Australia Catholic Bishops Express Worries About Proposed 'Foreign Influence' Laws
Australia Catholic Bishops Express Worries About Proposed 'Foreign Influence' Laws

Catholic bishops in Australia have highlighted concerns that the law the country’s government plans to introduce to limit foreign interference in political activity could result in Church members being registered as agents of a foreign power.

The government said the bill, which was introduced last month, is yet to be formally debated, and will help encourage transparency and protect Australia’s interests.

However Catholic officials have emphasised that the laws are too broad and may hamper churchgoers’ advocacy and charity work. Bishop Robert McGuckin, from Toowoomba in Queensland pointed out that Catholics are followers of Jesus Christ and “not agents of a foreign government.”

New Laws Bans Foreign Donations

The bill proposes wide-ranging restrictions that bans foreign political donations and forces all entities to disclose overseas links on a public register. Any failure in doing so would be considered a crime.

It has also widened the definition of espionage to include those who receive classified information without permission. Earlier it was limited to only those who share it.

Australia’s Prime Minister Malcolm Turnbull said at the time of the bill’s introduction that the government crackdown was not aiming at any one country but noted the increase in “disturbing reports” regarding Chinese influence. He said that foreign powers were making “unprecedented and increasingly sophisticated attempts” to influence the political process worldwide.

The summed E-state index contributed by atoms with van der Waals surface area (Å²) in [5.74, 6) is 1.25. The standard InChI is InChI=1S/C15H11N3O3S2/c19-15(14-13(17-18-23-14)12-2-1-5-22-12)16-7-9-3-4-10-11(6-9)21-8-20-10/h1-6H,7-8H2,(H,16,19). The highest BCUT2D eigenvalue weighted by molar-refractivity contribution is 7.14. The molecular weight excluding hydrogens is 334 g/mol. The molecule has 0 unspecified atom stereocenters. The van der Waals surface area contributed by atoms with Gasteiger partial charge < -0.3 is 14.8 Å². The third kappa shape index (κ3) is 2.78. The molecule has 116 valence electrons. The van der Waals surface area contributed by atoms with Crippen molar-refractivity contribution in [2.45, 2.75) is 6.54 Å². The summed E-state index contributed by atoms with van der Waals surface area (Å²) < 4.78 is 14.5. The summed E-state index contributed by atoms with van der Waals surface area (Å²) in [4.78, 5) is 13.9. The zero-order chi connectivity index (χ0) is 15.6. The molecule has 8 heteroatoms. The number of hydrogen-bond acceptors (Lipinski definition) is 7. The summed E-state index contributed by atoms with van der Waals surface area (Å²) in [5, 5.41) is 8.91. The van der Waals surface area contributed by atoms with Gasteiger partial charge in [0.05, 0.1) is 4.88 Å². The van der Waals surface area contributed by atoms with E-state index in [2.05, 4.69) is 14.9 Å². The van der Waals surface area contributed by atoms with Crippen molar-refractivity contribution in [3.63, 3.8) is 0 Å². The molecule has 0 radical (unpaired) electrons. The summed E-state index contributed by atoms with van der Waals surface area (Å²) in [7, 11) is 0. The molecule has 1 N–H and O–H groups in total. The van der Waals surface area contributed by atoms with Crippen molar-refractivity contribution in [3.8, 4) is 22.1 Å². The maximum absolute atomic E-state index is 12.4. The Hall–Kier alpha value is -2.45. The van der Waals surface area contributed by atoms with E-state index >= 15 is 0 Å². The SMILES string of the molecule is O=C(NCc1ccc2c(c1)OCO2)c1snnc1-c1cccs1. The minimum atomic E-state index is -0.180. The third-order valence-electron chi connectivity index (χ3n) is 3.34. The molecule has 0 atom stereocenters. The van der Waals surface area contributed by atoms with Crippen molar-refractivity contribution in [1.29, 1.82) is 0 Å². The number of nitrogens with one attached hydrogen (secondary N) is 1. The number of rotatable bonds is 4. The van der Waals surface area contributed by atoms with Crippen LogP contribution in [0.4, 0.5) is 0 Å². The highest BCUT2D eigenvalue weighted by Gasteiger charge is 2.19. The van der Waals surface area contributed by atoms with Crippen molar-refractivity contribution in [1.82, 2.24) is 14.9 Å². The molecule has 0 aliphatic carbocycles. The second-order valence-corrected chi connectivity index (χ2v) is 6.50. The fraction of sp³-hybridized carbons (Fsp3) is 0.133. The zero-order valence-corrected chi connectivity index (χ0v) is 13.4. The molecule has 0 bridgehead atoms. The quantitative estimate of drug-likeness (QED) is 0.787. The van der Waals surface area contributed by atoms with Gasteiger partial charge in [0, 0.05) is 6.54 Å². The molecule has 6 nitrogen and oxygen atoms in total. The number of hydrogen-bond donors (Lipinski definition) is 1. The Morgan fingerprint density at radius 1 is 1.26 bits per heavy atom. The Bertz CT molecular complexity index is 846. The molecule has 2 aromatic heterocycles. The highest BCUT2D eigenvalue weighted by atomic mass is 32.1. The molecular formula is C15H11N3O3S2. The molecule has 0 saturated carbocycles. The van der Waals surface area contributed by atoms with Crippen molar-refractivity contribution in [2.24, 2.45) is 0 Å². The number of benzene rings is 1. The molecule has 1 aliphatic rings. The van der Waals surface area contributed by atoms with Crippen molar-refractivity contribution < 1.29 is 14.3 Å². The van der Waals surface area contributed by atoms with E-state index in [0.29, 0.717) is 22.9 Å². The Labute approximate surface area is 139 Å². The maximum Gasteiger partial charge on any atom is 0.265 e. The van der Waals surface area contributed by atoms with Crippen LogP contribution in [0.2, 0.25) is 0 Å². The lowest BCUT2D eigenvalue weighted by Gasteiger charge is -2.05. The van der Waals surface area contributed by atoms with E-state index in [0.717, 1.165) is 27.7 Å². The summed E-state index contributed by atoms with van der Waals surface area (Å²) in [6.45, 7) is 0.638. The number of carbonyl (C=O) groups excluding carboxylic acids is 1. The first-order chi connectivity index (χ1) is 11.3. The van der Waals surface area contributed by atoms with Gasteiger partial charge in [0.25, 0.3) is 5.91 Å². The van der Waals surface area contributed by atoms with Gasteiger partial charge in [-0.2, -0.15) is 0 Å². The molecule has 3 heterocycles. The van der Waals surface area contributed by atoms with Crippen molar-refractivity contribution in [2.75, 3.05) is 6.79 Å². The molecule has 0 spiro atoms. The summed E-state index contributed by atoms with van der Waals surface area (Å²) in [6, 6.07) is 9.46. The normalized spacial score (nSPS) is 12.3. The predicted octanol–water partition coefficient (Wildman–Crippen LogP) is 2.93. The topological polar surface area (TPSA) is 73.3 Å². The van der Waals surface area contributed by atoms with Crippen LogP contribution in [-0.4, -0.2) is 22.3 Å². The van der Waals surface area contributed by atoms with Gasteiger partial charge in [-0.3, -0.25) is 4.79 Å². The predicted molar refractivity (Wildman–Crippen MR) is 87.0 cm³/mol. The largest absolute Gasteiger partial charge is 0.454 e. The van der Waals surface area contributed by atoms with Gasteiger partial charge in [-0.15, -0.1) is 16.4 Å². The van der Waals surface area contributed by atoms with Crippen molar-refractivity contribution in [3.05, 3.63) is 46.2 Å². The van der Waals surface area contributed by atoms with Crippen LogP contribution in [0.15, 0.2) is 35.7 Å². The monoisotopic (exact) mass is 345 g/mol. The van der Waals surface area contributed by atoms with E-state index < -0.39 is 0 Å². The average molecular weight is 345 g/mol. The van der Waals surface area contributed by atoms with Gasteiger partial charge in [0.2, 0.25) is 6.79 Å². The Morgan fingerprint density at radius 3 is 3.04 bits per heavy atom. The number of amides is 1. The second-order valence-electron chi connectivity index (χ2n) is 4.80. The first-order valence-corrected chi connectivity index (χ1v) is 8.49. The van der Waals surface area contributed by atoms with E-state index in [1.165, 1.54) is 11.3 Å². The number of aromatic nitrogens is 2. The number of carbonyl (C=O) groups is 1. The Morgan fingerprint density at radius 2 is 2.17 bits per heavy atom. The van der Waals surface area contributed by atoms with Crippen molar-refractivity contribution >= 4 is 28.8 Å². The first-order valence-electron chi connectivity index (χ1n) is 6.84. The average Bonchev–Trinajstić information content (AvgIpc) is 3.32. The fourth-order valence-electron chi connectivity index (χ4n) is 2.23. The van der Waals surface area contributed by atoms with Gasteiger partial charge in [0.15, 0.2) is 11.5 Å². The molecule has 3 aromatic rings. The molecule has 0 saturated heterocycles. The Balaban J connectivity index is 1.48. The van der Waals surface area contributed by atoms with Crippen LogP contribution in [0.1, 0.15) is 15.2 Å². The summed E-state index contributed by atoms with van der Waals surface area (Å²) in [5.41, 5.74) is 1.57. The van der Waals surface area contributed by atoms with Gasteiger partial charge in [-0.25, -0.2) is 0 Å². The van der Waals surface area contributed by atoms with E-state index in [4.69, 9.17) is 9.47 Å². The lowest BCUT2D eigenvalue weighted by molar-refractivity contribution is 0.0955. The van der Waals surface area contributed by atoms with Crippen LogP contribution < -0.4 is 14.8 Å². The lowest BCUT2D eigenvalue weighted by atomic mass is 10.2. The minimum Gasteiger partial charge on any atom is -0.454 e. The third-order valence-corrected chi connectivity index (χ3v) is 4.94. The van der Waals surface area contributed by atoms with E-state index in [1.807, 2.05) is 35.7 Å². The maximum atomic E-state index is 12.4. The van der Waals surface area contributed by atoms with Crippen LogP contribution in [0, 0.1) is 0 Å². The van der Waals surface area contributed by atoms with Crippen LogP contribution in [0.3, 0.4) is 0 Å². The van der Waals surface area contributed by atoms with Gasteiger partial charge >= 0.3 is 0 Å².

The proposal also plans on bringing in several other measures to prevent any such interference.

Catholic Churchgoers May Get Classified As Agents

The Australian Catholic Bishops Conference while acknowledging that the bill doesn’t target Catholics specifically has criticised it for having “extraordinary breadth”.

It also pointed out the use of terms such as “foreign principal” and “communications activity” in the bill were open to wide interpretation.

Bishop McGuckin expressed concern that as a result of the legislation, Catholic churchgoers may be classified as agents of the Vatican. He told a parliamentary committee that every Catholic involved in advocacy “may need to register and report.”

Law Criticised By Others Agencies

Several other organizations including law groups, media companies, and other organisations have expressed worries of various freedoms being restricted under the bill.

The Australian Human Rights Law Centre stated that for charities and not-for-profit groups it would be “complex, cumbersome and costly” to comply with the transparency measures.

The agency’s director Hugh de Kretser said that most organizations may “simply opt out of electing not to speak up about their work” which he said will make Australia’s democracy “much poorer”.

The Law Council of Australia has stated the breadth of the bill may have “a chilling effect on public policy dialogue”.

Nothing To Worry About Says Government

The chair of the Intelligence and Security Committee, Andrew Hastie MP, has downplayed the concerns, stating that for those who seek to “build Australia and not undermine it as an Australian citizen”, there is nothing to be concerned about.

He has however not ruled out changes, stating that more safeguards could be added if needed.



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